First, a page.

Andra Zaharia: I really wanted to, you know, dig into some of the key aspects that I feel you’ve included in the book and that are sprinkled kind of throughout your work and your articles. Because you talk a lot about decision-making, whether it’s in building your business and building your principles, a certain lifestyle, a certain set of values. So I really wanted to explore a lot more about that. And I wanted to start with a question related to actually the book, which is, what do you feel like is the best decision that you’ve made around this book project?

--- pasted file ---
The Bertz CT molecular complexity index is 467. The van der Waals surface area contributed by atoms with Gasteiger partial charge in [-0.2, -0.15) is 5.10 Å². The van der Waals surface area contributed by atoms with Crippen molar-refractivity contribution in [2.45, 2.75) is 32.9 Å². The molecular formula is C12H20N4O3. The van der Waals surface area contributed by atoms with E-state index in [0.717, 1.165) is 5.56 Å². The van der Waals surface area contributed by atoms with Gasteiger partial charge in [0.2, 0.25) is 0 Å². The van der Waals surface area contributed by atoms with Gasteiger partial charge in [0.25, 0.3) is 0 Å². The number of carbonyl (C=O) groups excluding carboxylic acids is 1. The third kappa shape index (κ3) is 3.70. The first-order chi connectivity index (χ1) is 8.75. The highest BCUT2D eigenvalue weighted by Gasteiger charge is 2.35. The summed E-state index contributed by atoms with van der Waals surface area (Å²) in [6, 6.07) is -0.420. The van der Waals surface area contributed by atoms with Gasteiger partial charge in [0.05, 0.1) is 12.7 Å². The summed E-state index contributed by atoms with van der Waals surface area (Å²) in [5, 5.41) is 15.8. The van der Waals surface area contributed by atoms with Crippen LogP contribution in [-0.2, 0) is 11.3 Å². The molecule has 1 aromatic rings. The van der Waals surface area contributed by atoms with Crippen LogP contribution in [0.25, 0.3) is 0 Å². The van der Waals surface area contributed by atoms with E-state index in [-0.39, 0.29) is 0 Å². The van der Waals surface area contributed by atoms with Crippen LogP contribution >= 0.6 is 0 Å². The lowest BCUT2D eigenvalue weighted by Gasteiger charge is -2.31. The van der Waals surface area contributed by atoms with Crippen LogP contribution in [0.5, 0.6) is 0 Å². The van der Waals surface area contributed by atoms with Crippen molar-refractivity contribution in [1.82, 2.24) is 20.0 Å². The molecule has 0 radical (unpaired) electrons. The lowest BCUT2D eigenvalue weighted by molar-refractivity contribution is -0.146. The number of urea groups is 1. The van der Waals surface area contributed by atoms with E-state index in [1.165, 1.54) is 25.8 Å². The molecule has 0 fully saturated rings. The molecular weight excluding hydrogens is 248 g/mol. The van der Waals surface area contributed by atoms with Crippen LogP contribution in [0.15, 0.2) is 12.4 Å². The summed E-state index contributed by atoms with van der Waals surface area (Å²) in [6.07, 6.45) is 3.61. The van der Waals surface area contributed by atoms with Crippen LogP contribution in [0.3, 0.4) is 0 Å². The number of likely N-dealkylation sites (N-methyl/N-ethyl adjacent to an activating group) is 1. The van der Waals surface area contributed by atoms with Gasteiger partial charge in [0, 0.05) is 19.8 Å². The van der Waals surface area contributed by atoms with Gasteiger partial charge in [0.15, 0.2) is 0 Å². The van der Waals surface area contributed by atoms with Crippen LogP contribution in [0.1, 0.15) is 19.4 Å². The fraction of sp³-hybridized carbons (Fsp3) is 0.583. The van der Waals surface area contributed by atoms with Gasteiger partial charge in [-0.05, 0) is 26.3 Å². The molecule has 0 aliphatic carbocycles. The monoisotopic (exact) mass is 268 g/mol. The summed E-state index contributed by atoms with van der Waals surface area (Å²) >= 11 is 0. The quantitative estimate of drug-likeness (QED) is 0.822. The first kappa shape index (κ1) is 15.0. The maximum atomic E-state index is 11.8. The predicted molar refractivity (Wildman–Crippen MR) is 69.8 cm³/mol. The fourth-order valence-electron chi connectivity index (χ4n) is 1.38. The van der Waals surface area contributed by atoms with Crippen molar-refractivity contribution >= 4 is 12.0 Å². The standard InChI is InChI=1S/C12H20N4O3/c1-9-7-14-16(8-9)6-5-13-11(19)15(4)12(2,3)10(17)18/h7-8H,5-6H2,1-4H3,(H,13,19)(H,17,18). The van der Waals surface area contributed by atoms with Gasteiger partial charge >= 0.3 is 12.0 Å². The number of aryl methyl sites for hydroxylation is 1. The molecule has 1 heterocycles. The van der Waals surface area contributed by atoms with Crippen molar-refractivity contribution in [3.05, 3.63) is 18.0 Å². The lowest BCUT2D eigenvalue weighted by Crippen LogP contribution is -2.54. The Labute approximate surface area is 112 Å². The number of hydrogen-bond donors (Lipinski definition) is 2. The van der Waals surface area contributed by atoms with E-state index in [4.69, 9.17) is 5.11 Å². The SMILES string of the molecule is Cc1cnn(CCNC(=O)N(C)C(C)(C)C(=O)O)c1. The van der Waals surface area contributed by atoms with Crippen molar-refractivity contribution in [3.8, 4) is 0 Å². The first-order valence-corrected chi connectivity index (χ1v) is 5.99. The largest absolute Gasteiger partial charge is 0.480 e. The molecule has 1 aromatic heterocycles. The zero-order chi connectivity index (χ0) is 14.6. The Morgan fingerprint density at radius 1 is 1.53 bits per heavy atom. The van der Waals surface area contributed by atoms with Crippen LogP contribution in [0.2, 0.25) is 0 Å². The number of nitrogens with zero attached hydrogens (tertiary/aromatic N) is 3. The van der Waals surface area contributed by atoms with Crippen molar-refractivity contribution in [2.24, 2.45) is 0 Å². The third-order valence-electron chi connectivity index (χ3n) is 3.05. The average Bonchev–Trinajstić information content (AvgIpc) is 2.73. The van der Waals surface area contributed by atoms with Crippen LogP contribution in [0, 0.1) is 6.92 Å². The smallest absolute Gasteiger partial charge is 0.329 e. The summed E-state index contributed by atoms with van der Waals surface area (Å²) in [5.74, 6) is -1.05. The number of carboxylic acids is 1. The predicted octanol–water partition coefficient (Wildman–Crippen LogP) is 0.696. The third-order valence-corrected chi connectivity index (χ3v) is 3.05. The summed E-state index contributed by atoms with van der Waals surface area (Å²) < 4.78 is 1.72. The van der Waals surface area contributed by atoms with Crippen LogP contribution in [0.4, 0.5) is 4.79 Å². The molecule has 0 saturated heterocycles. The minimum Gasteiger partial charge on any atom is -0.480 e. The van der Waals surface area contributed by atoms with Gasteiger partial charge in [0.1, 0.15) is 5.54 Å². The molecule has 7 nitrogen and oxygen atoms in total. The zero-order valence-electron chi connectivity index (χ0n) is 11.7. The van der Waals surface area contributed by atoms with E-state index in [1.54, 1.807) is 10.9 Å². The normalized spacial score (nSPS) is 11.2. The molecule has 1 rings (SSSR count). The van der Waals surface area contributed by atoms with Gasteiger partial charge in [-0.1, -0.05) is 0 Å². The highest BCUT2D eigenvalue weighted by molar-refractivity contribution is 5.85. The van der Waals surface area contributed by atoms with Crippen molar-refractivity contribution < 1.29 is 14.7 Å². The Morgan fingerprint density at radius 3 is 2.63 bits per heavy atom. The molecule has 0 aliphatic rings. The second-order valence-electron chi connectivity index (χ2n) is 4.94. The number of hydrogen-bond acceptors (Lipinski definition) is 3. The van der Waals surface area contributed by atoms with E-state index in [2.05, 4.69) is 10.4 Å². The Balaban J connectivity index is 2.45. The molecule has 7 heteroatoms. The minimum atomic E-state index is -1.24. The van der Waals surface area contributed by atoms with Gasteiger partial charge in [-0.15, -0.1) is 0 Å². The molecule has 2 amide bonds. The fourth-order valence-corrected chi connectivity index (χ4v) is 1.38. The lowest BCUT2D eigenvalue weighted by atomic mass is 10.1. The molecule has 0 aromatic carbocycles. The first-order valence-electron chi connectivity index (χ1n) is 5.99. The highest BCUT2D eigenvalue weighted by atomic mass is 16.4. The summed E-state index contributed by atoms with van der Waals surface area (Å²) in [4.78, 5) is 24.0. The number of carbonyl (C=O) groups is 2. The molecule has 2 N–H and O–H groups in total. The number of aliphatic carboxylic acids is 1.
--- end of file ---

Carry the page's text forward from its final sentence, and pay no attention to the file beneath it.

Paul Jarvis: Yeah, I think, probably the best decision that I made was that it was worth writing because initially I didn’t think like the content of the book is something that I’ve always believed for myself and for my own business. But I felt like I was the only one who felt that way. I felt like I was the only one who wanted to run a business and the way that I run my business. And being a writer, I was like, “Well, whatever, I write lots of weird stuff, send it to my newsletter.” So, I decided, okay, I’m just going to write about business growth and why I don’t like business growth for myself. And I sent it and I’m just like: “This is just going to be some random thing that I write.” And I share with my lesson, people are going to be like, “Okay, this is good for you, Paul, next.” But when I wrote about, it’s kind of the thesis or the philosophy behind the book and shared it as like 500 or 600 words article with my list. I was like inundated with people saying like, “Oh, I thought I was the only one who ran my business the exact same way as you.” And I was like, “Oh, there’s a lot of people. There’s a lot of people who feel this way.” Like maybe this is a message that should be shared. Widely like maybe this is something that deserves to be a book. Like this is something that is kind of counter to the way the business world works and talks now, but it’s relevant and it’s useful, especially in so much as I think a lot of times, especially in the business world. We’re kind of shown this, like, this is what a business person looks like. This is how business person asks. This is what a successful business looks like. This is how you grow a bit. And it’s like, there are other ways, like what if we’re putting off entrepreneurs who want to start something on their own, but they’re like, “I don’t want to be like Elon Musk or like Sheryl Sandberg or Facebook. I don’t want to have like a massive business and I have to testify in front of Congress and the UK and the US. What if I don’t want that kind of business? What if I just want a business that’s smaller and that still has an impact. And that was really like, that was probably the best decision was the fact that I was like, okay, somebody needs to write about this. I guess it’s me. So, let’s get writing.